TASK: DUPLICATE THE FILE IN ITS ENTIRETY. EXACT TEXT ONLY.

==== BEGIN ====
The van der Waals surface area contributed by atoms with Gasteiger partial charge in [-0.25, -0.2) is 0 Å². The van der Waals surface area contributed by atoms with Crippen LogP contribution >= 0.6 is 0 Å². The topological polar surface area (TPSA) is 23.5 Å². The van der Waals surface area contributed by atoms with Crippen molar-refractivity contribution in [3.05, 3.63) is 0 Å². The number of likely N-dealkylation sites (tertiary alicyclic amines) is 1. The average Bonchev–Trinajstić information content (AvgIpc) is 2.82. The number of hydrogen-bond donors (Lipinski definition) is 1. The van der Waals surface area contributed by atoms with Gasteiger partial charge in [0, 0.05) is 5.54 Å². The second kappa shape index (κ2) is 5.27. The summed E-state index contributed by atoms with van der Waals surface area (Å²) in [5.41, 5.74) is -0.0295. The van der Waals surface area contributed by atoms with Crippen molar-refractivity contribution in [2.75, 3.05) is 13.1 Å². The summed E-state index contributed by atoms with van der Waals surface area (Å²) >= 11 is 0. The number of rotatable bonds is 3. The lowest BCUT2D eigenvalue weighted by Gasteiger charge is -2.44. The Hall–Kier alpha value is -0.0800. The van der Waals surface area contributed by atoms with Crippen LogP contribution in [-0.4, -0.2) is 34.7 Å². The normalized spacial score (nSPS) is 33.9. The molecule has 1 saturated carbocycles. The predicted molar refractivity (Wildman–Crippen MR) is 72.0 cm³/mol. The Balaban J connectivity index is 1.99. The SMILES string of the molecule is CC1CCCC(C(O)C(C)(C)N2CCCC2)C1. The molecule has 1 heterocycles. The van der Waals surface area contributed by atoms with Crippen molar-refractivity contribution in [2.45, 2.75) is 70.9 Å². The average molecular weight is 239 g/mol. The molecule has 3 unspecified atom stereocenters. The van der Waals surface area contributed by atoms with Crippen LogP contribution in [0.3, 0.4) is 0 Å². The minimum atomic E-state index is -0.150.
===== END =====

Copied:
The van der Waals surface area contributed by atoms with Gasteiger partial charge in [-0.25, -0.2) is 0 Å². The van der Waals surface area contributed by atoms with Crippen LogP contribution >= 0.6 is 0 Å². The topological polar surface area (TPSA) is 23.5 Å². The van der Waals surface area contributed by atoms with Crippen molar-refractivity contribution in [3.05, 3.63) is 0 Å². The number of likely N-dealkylation sites (tertiary alicyclic amines) is 1. The average Bonchev–Trinajstić information content (AvgIpc) is 2.82. The number of hydrogen-bond donors (Lipinski definition) is 1. The van der Waals surface area contributed by atoms with Gasteiger partial charge in [0, 0.05) is 5.54 Å². The second kappa shape index (κ2) is 5.27. The summed E-state index contributed by atoms with van der Waals surface area (Å²) in [5.41, 5.74) is -0.0295. The van der Waals surface area contributed by atoms with Crippen molar-refractivity contribution in [2.75, 3.05) is 13.1 Å². The summed E-state index contributed by atoms with van der Waals surface area (Å²) >= 11 is 0. The number of rotatable bonds is 3. The lowest BCUT2D eigenvalue weighted by Gasteiger charge is -2.44. The Hall–Kier alpha value is -0.0800. The van der Waals surface area contributed by atoms with Crippen LogP contribution in [-0.4, -0.2) is 34.7 Å². The normalized spacial score (nSPS) is 33.9. The molecule has 1 saturated carbocycles. The predicted molar refractivity (Wildman–Crippen MR) is 72.0 cm³/mol. The Balaban J connectivity index is 1.99. The SMILES string of the molecule is CC1CCCC(C(O)C(C)(C)N2CCCC2)C1. The molecule has 1 heterocycles. The van der Waals surface area contributed by atoms with Crippen molar-refractivity contribution in [2.45, 2.75) is 70.9 Å². The average molecular weight is 239 g/mol. The molecule has 3 unspecified atom stereocenters. The van der Waals surface area contributed by atoms with Crippen LogP contribution in [0.3, 0.4) is 0 Å². The minimum atomic E-state index is -0.150.